India gears up for historic workers’ & farmers’ joint protest on Nov 26-27

These are the latest in a wave of protests against the refusal to increase wages, increasing contractualization of workforce, dilution and dismantling of protective labor laws, price rise and unemployment, and other such policies of the Modi govt.

November 21, 2020 by Subodh Varma

Achhe din (happy days)? This government has pushed us into hell!” says an angry Sukhdev Prasad, a lathe machine operator in one of Ghaziabad’s industrial areas. His contempt for the Narendra Modi government, and his withering comment on the now-forgotten promise made by Prime Minister Modi, is matched only by his simmering anger.

“We are barely able to survive, ground down between price rise on the one hand and low wages on the other. Now, they have changed labor laws so that employers are sitting on our chests,” he adds, referring to the new Labor Codes that have relaxed rules for hire-and-fire, introduced fixed-term employment and made trade union activity difficult.

Sukhdev and his co-workers are looking forward to the general strike on November 26, called by 10 central trade unions to demand the roll-back of the new labor laws and also scrap the three new farming related laws that will open up the agrarian sector to corporate entities and lead to low prices for farmers but price hikes for consumers.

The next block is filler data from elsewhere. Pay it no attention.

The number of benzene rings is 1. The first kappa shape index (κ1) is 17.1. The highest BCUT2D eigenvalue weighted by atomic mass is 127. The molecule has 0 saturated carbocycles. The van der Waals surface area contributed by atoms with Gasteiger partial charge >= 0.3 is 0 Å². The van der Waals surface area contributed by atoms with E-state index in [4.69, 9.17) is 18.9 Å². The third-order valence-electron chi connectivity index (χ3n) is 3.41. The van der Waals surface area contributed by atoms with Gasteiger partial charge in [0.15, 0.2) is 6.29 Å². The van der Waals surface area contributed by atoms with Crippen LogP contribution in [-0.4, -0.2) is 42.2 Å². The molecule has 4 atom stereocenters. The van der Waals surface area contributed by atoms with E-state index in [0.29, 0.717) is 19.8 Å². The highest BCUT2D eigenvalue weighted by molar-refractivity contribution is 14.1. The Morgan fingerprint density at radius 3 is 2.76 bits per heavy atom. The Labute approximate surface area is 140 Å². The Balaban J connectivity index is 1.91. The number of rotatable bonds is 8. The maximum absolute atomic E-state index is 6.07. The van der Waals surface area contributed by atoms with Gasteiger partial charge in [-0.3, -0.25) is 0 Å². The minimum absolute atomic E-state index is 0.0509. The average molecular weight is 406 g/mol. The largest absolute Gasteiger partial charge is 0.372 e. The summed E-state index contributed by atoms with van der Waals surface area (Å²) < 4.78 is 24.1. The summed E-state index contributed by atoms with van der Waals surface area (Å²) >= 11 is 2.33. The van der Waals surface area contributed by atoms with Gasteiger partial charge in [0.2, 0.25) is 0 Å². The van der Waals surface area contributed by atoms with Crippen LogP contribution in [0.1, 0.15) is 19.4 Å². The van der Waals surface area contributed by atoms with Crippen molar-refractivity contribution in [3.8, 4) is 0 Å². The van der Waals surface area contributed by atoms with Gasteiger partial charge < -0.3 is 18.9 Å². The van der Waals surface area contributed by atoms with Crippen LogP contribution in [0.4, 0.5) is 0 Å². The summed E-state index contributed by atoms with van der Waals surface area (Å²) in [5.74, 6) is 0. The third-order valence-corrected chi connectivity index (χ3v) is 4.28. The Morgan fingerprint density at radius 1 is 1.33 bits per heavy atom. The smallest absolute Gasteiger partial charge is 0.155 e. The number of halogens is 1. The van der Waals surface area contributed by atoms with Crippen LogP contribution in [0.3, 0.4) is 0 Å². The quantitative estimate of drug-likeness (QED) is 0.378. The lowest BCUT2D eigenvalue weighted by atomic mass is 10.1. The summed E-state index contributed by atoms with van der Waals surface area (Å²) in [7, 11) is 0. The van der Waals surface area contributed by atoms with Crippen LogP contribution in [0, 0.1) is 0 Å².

On November 19, an unprecedented meeting of the Joint Platform of Trade Unions and the umbrella forum of farmers’ organizations (that has over 300 constituent organizations) took place to chalk out the strategy for what could be a watershed moment in India’s long history of peoples’ struggles. Never before has there been such close coordination between the most oppressed classes, the farmers and agricultural laborers, converging with industrial workers and employees in public and private sectors.

This may lead to not only the general strike of  November 26, one of the biggest and most effective ones but the farmers’ march to Delhi, planned to coincide with the strike would take this protest into hitherto uncharted territory. 

Farmers Set to Occupy Roads Leading to Delhi

According to the All India Kisan Sabha (AIKS) [All India Farmers’ Organization], farmers from neighboring States are planning to move to Delhi from different points and will be coming prepared with food and bedding for spending as much time as the government forces them to.

“Over 200,000 farmers from the States of Punjab, Haryana, Uttar Pradesh, Rajasthan and Madhya Pradesh will be moving to Delhi to participate in a massive rally, demanding withdrawal of the three agriculture related laws, and also, implementation of Swaminathan Commission recommendations on Minimum Support Price, and waiving of all debt. If the government tries to stop them en route, all roads to the capital will be jammed indefinitely,” said Hannan Mollah, general secretary of AIKS.

“The time to protest is over because the Modi government is not listening – the time has come to resist on the streets,” Mollah asserted, reflecting the mood of farmers.